by Mike Clifford
Please help me out with something here. Yes, I am going to go on about the positive state of gaming again, but no need to hook up the Kevorkian at this point. I need your input.
As a member of the elite 'Siggo Corps', we have found that there are a dozen or so titles which form the nucleus of each session. Games presently in the inner sanctum include Der Fliegende Hollaender, Elfenroads, Banana Repub1ic, Santa Fe, Modern Art, Quo Vadis, Revolution, Formule De, Daytona 500, Karriere Poker, Razzia, Koalition and Liars Dice.
As a gauge of the wonderland we currently find ourselves in, the following are deemed 'history': Legends Of Robin Hood, Days Of Decision, Extrablatt, Drunter & Druber, Trump, History Of The World, Pony Express, Elfengold, Airlines, 1830, Die Macher.... I could go on and on, but why break the habit of a lifetime.
Of course, both sets of games cou1d be transposed. The latter pile would provide an extremely pleasant day/afternoon/evening. In each case, they are on the tip of an iceberg. Colonel Sigginbottom reckons on about 50 current 'classics' (excluding wargames). If you play eight a month for year, each game will have seen action twice. But watch out, here come the new catalogues from Avalon Hill, FASA, TSR, Gibson's and a dozen etceteras. And don't forget Earl's Court, Nuremburg and Essen (the latter a guaranteed source of at least six new 'spendidos').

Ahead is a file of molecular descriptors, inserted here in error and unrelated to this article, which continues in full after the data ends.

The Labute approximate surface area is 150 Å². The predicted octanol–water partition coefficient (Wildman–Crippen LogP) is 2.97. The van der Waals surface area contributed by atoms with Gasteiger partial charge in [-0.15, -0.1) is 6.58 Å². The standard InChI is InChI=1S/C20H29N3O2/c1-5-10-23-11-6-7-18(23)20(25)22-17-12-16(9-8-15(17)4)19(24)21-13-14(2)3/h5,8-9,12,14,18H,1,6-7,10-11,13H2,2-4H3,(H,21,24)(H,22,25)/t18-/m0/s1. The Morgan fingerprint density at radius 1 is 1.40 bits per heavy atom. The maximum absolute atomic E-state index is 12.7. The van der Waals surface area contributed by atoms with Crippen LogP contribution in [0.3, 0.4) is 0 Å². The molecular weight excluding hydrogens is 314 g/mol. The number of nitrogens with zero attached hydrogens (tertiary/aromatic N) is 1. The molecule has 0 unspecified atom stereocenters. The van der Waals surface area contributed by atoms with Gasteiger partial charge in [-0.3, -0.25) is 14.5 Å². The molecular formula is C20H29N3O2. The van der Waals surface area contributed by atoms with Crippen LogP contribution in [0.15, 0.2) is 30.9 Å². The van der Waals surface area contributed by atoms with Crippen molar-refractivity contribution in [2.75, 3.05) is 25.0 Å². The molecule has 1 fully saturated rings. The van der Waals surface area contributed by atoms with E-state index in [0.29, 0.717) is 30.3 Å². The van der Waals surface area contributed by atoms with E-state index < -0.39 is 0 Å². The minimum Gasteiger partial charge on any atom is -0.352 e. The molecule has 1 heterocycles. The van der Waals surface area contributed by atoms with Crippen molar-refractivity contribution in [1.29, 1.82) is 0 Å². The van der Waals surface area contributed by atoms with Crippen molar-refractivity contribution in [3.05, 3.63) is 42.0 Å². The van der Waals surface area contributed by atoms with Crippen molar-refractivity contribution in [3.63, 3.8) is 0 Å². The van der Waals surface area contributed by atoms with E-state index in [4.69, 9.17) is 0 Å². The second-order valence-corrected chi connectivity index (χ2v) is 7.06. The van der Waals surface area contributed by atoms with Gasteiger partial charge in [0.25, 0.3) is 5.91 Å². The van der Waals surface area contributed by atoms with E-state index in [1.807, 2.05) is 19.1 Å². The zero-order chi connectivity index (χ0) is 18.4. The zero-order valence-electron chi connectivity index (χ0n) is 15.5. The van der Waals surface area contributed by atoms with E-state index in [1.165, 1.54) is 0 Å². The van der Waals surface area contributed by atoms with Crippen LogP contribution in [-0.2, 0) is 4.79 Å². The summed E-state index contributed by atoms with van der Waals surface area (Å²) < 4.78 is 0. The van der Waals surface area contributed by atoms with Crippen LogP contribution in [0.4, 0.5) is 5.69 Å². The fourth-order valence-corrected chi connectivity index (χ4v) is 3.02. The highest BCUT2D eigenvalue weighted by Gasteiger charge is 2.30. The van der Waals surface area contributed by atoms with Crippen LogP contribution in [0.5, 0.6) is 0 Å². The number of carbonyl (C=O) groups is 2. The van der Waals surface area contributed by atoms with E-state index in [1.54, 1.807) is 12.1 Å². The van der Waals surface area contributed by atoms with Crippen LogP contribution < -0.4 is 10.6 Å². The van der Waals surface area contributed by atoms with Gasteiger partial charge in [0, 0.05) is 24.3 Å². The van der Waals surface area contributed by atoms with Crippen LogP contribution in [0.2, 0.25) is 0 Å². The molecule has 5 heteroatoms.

With a surplus of leisure time available, I accept that I am one lucky bastardo. Belonging to a well-ordered games group is another serious plus. But it doesn't alleviate the 'frustration factor', whereby a whole pile of decent material is consigned to the dumper.
Although the larger manufacturers usually bemoan their lot, this hasn't put a brake on the consistent quality available from what I perceive to be an expanding marketplace, certainly in terms of the new companies. Think about the independents - White Wind, Livingstone and Fantasy Forest immediately come to mind - who have thrown their lot into the arena. There are rumours of a new national games magazine, although the forthcoming world chess championship can take the credit for that.
I belong to the 'must have at all costs school', which means that the purchase of records and books has been dramatically reduced in order to make the games quota. As the music business is in serious decline, I am clearly not alone but then again, most of of the new releases are horseshite anyway.
I would be intrigued to hear from other 'game pools', and whether they are overwhelmed in their endeavours to keep up with the endless tide of new material. Also, are budgetary restraints a major consideration, are you still buying books/CDs/going to movies?
On to the Inside Pitch or back to the review of Revolution and Quick.
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